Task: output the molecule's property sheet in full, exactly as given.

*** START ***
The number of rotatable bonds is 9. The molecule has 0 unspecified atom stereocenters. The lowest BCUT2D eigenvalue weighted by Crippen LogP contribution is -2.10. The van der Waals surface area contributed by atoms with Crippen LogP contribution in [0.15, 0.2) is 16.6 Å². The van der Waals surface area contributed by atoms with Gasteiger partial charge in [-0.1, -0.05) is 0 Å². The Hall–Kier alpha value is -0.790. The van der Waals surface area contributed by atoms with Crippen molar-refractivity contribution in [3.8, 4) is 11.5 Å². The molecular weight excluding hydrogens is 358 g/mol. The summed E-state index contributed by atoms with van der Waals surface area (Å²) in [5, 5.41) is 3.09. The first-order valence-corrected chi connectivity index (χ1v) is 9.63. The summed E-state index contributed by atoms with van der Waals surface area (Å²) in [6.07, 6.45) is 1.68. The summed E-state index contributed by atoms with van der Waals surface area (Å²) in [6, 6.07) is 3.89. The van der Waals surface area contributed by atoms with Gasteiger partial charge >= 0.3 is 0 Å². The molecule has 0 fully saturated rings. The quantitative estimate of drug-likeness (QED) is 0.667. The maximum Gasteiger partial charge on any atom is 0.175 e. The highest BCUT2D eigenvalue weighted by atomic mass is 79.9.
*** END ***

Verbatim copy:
The number of rotatable bonds is 9. The molecule has 0 unspecified atom stereocenters. The lowest BCUT2D eigenvalue weighted by Crippen LogP contribution is -2.10. The van der Waals surface area contributed by atoms with Crippen LogP contribution in [0.15, 0.2) is 16.6 Å². The van der Waals surface area contributed by atoms with Gasteiger partial charge in [-0.1, -0.05) is 0 Å². The Hall–Kier alpha value is -0.790. The van der Waals surface area contributed by atoms with Crippen molar-refractivity contribution in [3.8, 4) is 11.5 Å². The molecular weight excluding hydrogens is 358 g/mol. The summed E-state index contributed by atoms with van der Waals surface area (Å²) in [5, 5.41) is 3.09. The first-order valence-corrected chi connectivity index (χ1v) is 9.63. The summed E-state index contributed by atoms with van der Waals surface area (Å²) in [6.07, 6.45) is 1.68. The summed E-state index contributed by atoms with van der Waals surface area (Å²) in [6, 6.07) is 3.89. The van der Waals surface area contributed by atoms with Gasteiger partial charge >= 0.3 is 0 Å². The molecule has 0 fully saturated rings. The quantitative estimate of drug-likeness (QED) is 0.667. The maximum Gasteiger partial charge on any atom is 0.175 e. The highest BCUT2D eigenvalue weighted by atomic mass is 79.9.